DefCon Blog: Final The 2007 Defcon badge (currently selling on eBay for $202.50) came with its own SDK, which explains why, by Sunday, a couple of attendees had hacked theirs to play music from their iPods.
They were two of some 50 contest winners, of whom the most tired – and wired – were the 20 person team who spent 22.5 hours solving the "mystery box" (the hack required knowledge of cryptography, electronics, lockpicking, literature, and rotary phones).
Scottish Defcon staffer Zac Franken wowed everyone with his work on building access control systems. While everyone is focusing on the extra security afforded by biometrics over magnetic stripes, they're overlooking the fact that many of these systems rely on the aging but widely used Wiegand protocol.
Franken showed up with a screwdriver and a specially wired plug smaller than a USB key. Remove plastic cover. Remove two screws. Cut wires. Insert the cut ends into Franken's plug. Close it back up. And presto, Franken can intercept all the system's commands and use cards he has prepared to replay the last successful user, disable the system, re-enable it, and, in the next version, download all valid users (up to the storage capacity of the plug). These systems are in use in airports as well as buildings, by the way.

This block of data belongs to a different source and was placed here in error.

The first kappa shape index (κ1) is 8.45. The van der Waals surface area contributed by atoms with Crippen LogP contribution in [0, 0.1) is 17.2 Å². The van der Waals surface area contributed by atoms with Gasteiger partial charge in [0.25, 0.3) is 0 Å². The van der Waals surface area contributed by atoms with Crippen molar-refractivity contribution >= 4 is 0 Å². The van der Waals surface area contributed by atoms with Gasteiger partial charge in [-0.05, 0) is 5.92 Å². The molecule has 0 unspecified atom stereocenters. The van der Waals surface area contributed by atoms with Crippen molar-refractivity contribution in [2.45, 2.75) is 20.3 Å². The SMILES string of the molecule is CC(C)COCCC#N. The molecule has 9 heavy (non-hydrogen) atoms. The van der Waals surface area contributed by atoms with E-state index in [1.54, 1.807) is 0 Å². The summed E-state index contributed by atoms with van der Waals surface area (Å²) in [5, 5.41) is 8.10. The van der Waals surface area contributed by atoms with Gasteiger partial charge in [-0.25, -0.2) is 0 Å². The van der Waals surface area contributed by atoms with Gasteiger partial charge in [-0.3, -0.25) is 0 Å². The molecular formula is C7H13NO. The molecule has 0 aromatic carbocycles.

The only solution, Franken says, is to replace the protocol, which sounds like almost as massive an undertaking as convincing the European authorities to listen to some security people before letting loose RFID passports.
German researcher Lukas Grunwald has been trying to explain to the International Civil Aviation Organisation and the European authorities that the format they have chosen for images, JPEG2000, is easy to exploit.
"It's nothing to do with IT security," he was told. "These are security documents." But, he said, these systems are running on Windows XP...
It ought, he thinks, to be possible for a sufficiently motivated traveller to alter the database of acceptable travellers while the passport is being read. The system design is, he said, like going to an ATM, putting in the card, getting the cash – and only then putting in a PIN for checking.
"Cool, isn't it?"
There is, to be sure, plenty of motivation for such things. Peter Gutmann, of the University of Auckland, estimates, from substantial research, that an Eastern European programmer can earn $200,000 a year from writing really clever malware. Today's viruses value stealth so much that they download anti-virus software and remove their competitors. They only want one thing: money.
Gutmann proposed no solution, but the methods Nick Mathewson laid out for social attacks on anonymous networks might be promising (Mathewson is a programmer for the TOR anonymous network). Briefly, the strategy is: "Let's you and him fight." Perhaps organised crime can be distracted by religious wars over which are the best servers.
In the meantime, Defcon closed out for 2007 by marrying off US Treasury special agent Andrew Fried to federal agent Laura Askey. Mazel Tov. ®